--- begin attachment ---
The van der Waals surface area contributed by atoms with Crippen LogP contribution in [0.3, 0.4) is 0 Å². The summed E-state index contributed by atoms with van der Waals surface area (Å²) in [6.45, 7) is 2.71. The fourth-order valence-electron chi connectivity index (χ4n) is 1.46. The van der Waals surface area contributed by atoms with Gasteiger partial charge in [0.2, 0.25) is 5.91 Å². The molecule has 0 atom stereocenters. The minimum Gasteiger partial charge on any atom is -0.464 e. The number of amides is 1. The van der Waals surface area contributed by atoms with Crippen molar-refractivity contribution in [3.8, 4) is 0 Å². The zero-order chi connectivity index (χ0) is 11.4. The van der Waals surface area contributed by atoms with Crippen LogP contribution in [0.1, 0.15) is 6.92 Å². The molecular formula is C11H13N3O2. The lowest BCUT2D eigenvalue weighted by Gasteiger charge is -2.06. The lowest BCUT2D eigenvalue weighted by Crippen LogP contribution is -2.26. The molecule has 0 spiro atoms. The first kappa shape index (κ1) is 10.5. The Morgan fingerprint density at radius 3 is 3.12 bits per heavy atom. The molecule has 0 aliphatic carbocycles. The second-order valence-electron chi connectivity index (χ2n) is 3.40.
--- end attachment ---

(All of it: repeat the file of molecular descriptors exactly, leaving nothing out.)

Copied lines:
The van der Waals surface area contributed by atoms with Crippen LogP contribution in [0.3, 0.4) is 0 Å². The summed E-state index contributed by atoms with van der Waals surface area (Å²) in [6.45, 7) is 2.71. The fourth-order valence-electron chi connectivity index (χ4n) is 1.46. The van der Waals surface area contributed by atoms with Gasteiger partial charge in [0.2, 0.25) is 5.91 Å². The molecule has 0 atom stereocenters. The minimum Gasteiger partial charge on any atom is -0.464 e. The number of amides is 1. The van der Waals surface area contributed by atoms with Crippen molar-refractivity contribution in [3.8, 4) is 0 Å². The zero-order chi connectivity index (χ0) is 11.4. The van der Waals surface area contributed by atoms with Crippen LogP contribution in [0.1, 0.15) is 6.92 Å². The molecular formula is C11H13N3O2. The lowest BCUT2D eigenvalue weighted by Gasteiger charge is -2.06. The lowest BCUT2D eigenvalue weighted by Crippen LogP contribution is -2.26. The molecule has 0 spiro atoms. The first kappa shape index (κ1) is 10.5. The Morgan fingerprint density at radius 3 is 3.12 bits per heavy atom. The molecule has 0 aliphatic carbocycles. The second-order valence-electron chi connectivity index (χ2n) is 3.40.